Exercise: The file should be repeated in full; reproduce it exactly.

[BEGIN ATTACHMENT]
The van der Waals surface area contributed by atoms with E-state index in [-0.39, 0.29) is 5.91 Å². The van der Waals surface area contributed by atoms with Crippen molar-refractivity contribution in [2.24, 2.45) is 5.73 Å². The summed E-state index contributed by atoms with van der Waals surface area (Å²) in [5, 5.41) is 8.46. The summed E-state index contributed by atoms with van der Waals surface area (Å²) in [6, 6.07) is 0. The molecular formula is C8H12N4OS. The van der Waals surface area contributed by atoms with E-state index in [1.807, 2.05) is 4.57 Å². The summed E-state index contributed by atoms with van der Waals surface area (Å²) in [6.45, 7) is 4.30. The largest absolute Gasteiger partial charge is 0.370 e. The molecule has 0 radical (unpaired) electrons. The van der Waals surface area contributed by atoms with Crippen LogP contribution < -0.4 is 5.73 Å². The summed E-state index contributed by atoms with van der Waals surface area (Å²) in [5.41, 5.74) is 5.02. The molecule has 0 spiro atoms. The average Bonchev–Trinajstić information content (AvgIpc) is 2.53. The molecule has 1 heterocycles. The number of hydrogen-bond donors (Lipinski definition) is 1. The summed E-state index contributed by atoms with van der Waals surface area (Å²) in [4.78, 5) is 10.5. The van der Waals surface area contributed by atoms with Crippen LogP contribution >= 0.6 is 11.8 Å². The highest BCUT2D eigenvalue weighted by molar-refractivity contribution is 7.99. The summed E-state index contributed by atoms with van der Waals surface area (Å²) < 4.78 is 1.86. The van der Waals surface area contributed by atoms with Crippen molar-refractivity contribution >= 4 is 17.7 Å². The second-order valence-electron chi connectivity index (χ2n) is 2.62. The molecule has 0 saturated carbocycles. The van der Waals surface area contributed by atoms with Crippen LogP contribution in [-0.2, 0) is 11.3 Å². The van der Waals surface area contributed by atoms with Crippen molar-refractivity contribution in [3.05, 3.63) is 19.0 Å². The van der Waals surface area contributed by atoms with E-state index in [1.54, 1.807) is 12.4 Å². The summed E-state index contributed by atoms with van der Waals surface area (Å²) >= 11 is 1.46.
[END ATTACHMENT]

The van der Waals surface area contributed by atoms with E-state index in [-0.39, 0.29) is 5.91 Å². The van der Waals surface area contributed by atoms with Crippen molar-refractivity contribution in [2.24, 2.45) is 5.73 Å². The summed E-state index contributed by atoms with van der Waals surface area (Å²) in [5, 5.41) is 8.46. The summed E-state index contributed by atoms with van der Waals surface area (Å²) in [6, 6.07) is 0. The molecular formula is C8H12N4OS. The van der Waals surface area contributed by atoms with E-state index in [1.807, 2.05) is 4.57 Å². The summed E-state index contributed by atoms with van der Waals surface area (Å²) in [6.45, 7) is 4.30. The largest absolute Gasteiger partial charge is 0.370 e. The molecule has 0 radical (unpaired) electrons. The van der Waals surface area contributed by atoms with Crippen LogP contribution < -0.4 is 5.73 Å². The summed E-state index contributed by atoms with van der Waals surface area (Å²) in [5.41, 5.74) is 5.02. The molecule has 0 spiro atoms. The average Bonchev–Trinajstić information content (AvgIpc) is 2.53. The molecule has 1 heterocycles. The number of hydrogen-bond donors (Lipinski definition) is 1. The summed E-state index contributed by atoms with van der Waals surface area (Å²) in [4.78, 5) is 10.5. The van der Waals surface area contributed by atoms with Crippen LogP contribution >= 0.6 is 11.8 Å². The highest BCUT2D eigenvalue weighted by molar-refractivity contribution is 7.99. The summed E-state index contributed by atoms with van der Waals surface area (Å²) < 4.78 is 1.86. The van der Waals surface area contributed by atoms with Crippen molar-refractivity contribution >= 4 is 17.7 Å². The second-order valence-electron chi connectivity index (χ2n) is 2.62. The molecule has 0 saturated carbocycles. The van der Waals surface area contributed by atoms with Crippen LogP contribution in [-0.2, 0) is 11.3 Å². The van der Waals surface area contributed by atoms with Crippen molar-refractivity contribution in [3.05, 3.63) is 19.0 Å². The van der Waals surface area contributed by atoms with E-state index in [1.54, 1.807) is 12.4 Å². The summed E-state index contributed by atoms with van der Waals surface area (Å²) >= 11 is 1.46.